By Amy Mann
Warsaw Community Public Library
March 8 of this year will be International Women’s Day. Women have been fighting for parity and balance for pretty much all of recorded history in most parts of the world. While we may not all agree how that should look in our society, the majority of people would agree that women have made great contributions to the world, both in the home and in the worlds of work and science.
The Children’s Department of the Warsaw Community Public Library houses stories of women like Marie Curie, a scientist, and Elizabeth Blackwell, a doctor in a time when people could choose only male physicians. We have autobiographies and books written by others on the lives of female Olympians, musicians, and politicians, both from earlier times and of the current age.
Our department has just added a new separate collection consisting of Easy Reader Biographies. These books are leveled from beginning reader levels to second-grade level books. Our Juvenile Biographies are on the wall just east of the Indiana Room and are for readers who can read chapter books on their own.
One of our new series in the Easy Reader area is called “Little People, Big Dreams.” These include books about people like Audrey Hepburn and Amelia Earhart. We also have some “Itty Bitty Biographies” on order. Come in and check them out.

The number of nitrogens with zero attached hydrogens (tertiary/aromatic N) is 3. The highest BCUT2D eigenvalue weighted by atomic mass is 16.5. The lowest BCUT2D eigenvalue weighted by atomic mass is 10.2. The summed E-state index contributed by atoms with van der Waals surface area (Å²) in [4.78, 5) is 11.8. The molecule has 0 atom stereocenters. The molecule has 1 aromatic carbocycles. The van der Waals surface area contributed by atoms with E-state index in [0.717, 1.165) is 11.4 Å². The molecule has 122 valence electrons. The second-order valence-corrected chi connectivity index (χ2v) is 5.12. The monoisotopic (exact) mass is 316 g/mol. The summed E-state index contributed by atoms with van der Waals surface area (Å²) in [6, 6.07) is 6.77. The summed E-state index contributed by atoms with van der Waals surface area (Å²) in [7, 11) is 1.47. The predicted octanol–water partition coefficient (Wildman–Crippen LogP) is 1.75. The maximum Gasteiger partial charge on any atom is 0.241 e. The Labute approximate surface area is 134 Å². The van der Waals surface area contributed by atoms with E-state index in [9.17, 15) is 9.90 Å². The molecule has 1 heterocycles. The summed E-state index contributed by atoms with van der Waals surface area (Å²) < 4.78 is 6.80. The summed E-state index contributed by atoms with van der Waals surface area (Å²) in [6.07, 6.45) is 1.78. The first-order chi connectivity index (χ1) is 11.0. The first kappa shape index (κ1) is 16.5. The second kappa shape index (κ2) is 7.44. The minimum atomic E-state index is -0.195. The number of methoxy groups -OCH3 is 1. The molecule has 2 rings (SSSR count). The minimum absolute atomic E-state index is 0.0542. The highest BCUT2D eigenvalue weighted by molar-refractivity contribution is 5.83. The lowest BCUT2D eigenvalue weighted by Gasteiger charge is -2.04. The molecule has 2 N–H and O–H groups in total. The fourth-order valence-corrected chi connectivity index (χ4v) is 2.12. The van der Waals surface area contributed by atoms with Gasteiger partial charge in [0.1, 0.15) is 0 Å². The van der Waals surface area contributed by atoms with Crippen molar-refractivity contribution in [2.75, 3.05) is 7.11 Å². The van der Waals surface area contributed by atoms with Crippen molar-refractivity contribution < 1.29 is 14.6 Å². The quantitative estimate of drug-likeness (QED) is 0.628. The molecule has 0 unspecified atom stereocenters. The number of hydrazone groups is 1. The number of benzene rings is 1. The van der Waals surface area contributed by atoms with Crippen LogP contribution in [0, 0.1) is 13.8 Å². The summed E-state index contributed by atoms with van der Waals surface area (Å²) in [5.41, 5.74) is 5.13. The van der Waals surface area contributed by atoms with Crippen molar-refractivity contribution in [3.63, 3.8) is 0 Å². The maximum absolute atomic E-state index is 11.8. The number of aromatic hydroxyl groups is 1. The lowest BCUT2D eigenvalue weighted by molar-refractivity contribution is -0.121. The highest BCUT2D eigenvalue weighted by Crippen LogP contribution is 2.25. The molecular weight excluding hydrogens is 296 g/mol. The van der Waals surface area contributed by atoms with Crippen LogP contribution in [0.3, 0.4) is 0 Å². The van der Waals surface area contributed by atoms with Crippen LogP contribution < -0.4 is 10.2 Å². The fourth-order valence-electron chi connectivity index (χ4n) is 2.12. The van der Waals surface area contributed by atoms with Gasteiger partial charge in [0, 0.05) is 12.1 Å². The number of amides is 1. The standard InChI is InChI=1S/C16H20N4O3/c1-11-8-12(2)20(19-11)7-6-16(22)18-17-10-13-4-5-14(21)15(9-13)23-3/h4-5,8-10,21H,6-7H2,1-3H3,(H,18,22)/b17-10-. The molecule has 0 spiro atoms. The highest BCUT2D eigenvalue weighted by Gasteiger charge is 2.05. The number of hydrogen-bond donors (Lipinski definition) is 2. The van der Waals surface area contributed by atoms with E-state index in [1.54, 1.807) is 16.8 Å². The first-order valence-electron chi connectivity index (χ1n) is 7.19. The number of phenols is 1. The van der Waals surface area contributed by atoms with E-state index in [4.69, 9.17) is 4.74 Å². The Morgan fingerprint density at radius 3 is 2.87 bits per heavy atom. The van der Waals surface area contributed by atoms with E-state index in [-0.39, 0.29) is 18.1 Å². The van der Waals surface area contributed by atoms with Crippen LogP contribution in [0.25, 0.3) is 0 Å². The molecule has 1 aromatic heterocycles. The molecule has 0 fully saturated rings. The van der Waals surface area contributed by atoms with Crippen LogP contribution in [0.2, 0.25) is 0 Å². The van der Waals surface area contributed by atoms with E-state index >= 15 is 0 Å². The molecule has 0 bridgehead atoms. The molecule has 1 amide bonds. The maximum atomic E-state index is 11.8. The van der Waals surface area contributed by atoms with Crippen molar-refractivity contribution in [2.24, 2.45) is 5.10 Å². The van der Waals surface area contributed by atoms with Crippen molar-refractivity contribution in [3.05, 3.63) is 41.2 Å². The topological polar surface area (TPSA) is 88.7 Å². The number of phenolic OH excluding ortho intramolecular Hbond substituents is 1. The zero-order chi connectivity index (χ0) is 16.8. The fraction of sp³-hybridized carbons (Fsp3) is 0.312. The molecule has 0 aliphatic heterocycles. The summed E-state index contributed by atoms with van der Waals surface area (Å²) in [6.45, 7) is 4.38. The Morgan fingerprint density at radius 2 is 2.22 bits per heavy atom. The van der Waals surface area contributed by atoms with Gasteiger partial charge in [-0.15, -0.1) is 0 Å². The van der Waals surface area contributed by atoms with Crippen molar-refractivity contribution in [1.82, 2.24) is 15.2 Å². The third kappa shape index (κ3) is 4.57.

A book that was just processed and put on the shelf in our Juvenile Biography section is “Who Says Women Can’t Be Computer Programmers?” by Tanya Lee Stone, and illustrated by Marjorie Priceman. This picture book tells the story of Ada Byron Lovelace, who lived in a privileged family in England in the early nineteenth century. She imagined computers 100 years before they existed, and today is recognized as the world’s first computer programmer. It is dedicated to “everyone who thinks outside the box”.
Think outside the box! Come in and check out some of our sensational biographies of women and men. Your children (and you) might just learn something that you didn’t know before.
We are located in Warsaw at 310 E. Main St. Contact us at (574) 267-6011, and on the web at warsawlibrary.org. And don’t forget about our Winter Reading Program for adults, teens and children, which ends Feb. 28.